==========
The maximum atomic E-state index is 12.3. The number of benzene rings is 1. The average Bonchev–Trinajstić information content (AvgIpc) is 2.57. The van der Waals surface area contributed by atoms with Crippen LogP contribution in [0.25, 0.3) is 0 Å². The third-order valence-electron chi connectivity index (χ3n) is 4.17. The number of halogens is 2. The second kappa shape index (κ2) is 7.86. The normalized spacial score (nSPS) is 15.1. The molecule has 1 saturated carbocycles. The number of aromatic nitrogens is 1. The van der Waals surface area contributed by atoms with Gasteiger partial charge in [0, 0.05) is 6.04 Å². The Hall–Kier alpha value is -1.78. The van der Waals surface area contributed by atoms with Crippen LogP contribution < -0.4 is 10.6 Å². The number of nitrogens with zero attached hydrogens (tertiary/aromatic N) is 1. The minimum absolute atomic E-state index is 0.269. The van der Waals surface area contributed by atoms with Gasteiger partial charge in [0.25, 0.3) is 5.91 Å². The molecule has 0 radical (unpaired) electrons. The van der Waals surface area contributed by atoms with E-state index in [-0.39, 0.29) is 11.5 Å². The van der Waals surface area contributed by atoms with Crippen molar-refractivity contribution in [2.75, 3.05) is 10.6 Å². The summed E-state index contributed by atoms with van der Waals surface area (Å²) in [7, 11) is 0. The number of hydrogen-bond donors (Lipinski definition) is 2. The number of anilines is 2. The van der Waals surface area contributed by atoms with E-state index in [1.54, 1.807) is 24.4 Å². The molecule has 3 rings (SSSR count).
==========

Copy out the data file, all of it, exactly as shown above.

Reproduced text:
The maximum atomic E-state index is 12.3. The number of benzene rings is 1. The average Bonchev–Trinajstić information content (AvgIpc) is 2.57. The van der Waals surface area contributed by atoms with Crippen LogP contribution in [0.25, 0.3) is 0 Å². The third-order valence-electron chi connectivity index (χ3n) is 4.17. The number of halogens is 2. The second kappa shape index (κ2) is 7.86. The normalized spacial score (nSPS) is 15.1. The molecule has 1 saturated carbocycles. The number of aromatic nitrogens is 1. The van der Waals surface area contributed by atoms with Gasteiger partial charge in [0, 0.05) is 6.04 Å². The Hall–Kier alpha value is -1.78. The van der Waals surface area contributed by atoms with Crippen LogP contribution < -0.4 is 10.6 Å². The number of nitrogens with zero attached hydrogens (tertiary/aromatic N) is 1. The minimum absolute atomic E-state index is 0.269. The van der Waals surface area contributed by atoms with Gasteiger partial charge in [0.25, 0.3) is 5.91 Å². The molecule has 0 radical (unpaired) electrons. The van der Waals surface area contributed by atoms with E-state index in [-0.39, 0.29) is 11.5 Å². The van der Waals surface area contributed by atoms with Crippen molar-refractivity contribution in [2.75, 3.05) is 10.6 Å². The summed E-state index contributed by atoms with van der Waals surface area (Å²) in [7, 11) is 0. The number of hydrogen-bond donors (Lipinski definition) is 2. The number of anilines is 2. The van der Waals surface area contributed by atoms with E-state index in [1.54, 1.807) is 24.4 Å². The molecule has 3 rings (SSSR count).